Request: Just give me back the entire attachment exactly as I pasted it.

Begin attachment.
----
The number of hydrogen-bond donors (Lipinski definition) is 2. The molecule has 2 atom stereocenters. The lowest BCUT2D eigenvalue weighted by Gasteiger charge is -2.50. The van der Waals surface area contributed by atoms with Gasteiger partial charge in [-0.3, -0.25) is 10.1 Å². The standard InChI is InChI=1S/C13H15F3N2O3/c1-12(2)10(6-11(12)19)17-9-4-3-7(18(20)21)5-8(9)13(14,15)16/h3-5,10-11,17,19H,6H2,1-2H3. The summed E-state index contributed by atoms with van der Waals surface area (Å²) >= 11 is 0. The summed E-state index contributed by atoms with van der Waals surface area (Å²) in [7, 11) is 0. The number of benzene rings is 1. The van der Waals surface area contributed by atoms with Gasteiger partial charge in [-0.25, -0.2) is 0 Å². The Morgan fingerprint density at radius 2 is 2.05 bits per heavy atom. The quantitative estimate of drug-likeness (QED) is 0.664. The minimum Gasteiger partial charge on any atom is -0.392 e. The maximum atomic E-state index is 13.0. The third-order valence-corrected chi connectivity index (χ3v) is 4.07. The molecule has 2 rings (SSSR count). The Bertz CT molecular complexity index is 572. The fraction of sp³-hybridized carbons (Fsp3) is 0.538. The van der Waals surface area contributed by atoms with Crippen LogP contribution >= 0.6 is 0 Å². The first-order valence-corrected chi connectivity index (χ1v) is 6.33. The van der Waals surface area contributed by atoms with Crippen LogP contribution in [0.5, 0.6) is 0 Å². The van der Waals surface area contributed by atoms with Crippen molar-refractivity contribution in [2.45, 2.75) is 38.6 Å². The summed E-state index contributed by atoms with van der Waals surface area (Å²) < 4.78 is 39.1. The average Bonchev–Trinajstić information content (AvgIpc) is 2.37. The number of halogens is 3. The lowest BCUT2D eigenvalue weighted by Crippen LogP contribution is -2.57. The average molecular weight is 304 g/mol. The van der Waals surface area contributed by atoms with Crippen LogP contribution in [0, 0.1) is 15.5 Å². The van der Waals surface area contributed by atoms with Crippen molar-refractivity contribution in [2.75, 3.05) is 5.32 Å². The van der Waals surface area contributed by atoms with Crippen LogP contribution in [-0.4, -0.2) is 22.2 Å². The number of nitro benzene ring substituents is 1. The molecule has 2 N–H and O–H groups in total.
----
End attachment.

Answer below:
The number of hydrogen-bond donors (Lipinski definition) is 2. The molecule has 2 atom stereocenters. The lowest BCUT2D eigenvalue weighted by Gasteiger charge is -2.50. The van der Waals surface area contributed by atoms with Gasteiger partial charge in [-0.3, -0.25) is 10.1 Å². The standard InChI is InChI=1S/C13H15F3N2O3/c1-12(2)10(6-11(12)19)17-9-4-3-7(18(20)21)5-8(9)13(14,15)16/h3-5,10-11,17,19H,6H2,1-2H3. The summed E-state index contributed by atoms with van der Waals surface area (Å²) >= 11 is 0. The summed E-state index contributed by atoms with van der Waals surface area (Å²) in [7, 11) is 0. The number of benzene rings is 1. The van der Waals surface area contributed by atoms with Gasteiger partial charge in [-0.25, -0.2) is 0 Å². The Morgan fingerprint density at radius 2 is 2.05 bits per heavy atom. The quantitative estimate of drug-likeness (QED) is 0.664. The minimum Gasteiger partial charge on any atom is -0.392 e. The maximum atomic E-state index is 13.0. The third-order valence-corrected chi connectivity index (χ3v) is 4.07. The molecule has 2 rings (SSSR count). The Bertz CT molecular complexity index is 572. The fraction of sp³-hybridized carbons (Fsp3) is 0.538. The van der Waals surface area contributed by atoms with Crippen LogP contribution >= 0.6 is 0 Å². The first-order valence-corrected chi connectivity index (χ1v) is 6.33. The van der Waals surface area contributed by atoms with Crippen LogP contribution in [0.5, 0.6) is 0 Å². The van der Waals surface area contributed by atoms with Crippen molar-refractivity contribution in [2.45, 2.75) is 38.6 Å². The summed E-state index contributed by atoms with van der Waals surface area (Å²) < 4.78 is 39.1. The average Bonchev–Trinajstić information content (AvgIpc) is 2.37. The number of halogens is 3. The lowest BCUT2D eigenvalue weighted by Crippen LogP contribution is -2.57. The average molecular weight is 304 g/mol. The van der Waals surface area contributed by atoms with Crippen LogP contribution in [0, 0.1) is 15.5 Å². The van der Waals surface area contributed by atoms with Crippen molar-refractivity contribution in [2.75, 3.05) is 5.32 Å². The van der Waals surface area contributed by atoms with Crippen LogP contribution in [-0.4, -0.2) is 22.2 Å². The number of nitro benzene ring substituents is 1. The molecule has 2 N–H and O–H groups in total.